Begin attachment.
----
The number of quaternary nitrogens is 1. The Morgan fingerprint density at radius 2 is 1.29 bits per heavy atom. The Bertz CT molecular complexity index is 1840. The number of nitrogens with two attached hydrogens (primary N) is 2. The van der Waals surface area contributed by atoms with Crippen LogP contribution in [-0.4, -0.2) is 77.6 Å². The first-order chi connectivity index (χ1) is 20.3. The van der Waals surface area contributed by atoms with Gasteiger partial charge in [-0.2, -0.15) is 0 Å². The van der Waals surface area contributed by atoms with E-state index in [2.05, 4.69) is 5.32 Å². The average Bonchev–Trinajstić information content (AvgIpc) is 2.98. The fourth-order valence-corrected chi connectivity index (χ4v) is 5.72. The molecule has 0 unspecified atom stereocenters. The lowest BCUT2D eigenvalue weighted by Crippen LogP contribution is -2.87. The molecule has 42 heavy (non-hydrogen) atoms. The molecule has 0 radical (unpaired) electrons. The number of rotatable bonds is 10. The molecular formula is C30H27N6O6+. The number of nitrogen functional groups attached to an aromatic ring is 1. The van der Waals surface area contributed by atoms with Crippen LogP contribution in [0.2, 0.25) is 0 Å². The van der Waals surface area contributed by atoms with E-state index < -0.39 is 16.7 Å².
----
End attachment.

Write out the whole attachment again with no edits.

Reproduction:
The number of quaternary nitrogens is 1. The Morgan fingerprint density at radius 2 is 1.29 bits per heavy atom. The Bertz CT molecular complexity index is 1840. The number of nitrogens with two attached hydrogens (primary N) is 2. The van der Waals surface area contributed by atoms with Crippen LogP contribution in [-0.4, -0.2) is 77.6 Å². The first-order chi connectivity index (χ1) is 20.3. The van der Waals surface area contributed by atoms with Gasteiger partial charge in [-0.2, -0.15) is 0 Å². The van der Waals surface area contributed by atoms with E-state index in [2.05, 4.69) is 5.32 Å². The average Bonchev–Trinajstić information content (AvgIpc) is 2.98. The fourth-order valence-corrected chi connectivity index (χ4v) is 5.72. The molecule has 0 unspecified atom stereocenters. The lowest BCUT2D eigenvalue weighted by Crippen LogP contribution is -2.87. The molecule has 42 heavy (non-hydrogen) atoms. The molecule has 0 radical (unpaired) electrons. The number of rotatable bonds is 10. The molecular formula is C30H27N6O6+. The number of nitrogen functional groups attached to an aromatic ring is 1. The van der Waals surface area contributed by atoms with Crippen LogP contribution in [0.2, 0.25) is 0 Å². The van der Waals surface area contributed by atoms with E-state index < -0.39 is 16.7 Å².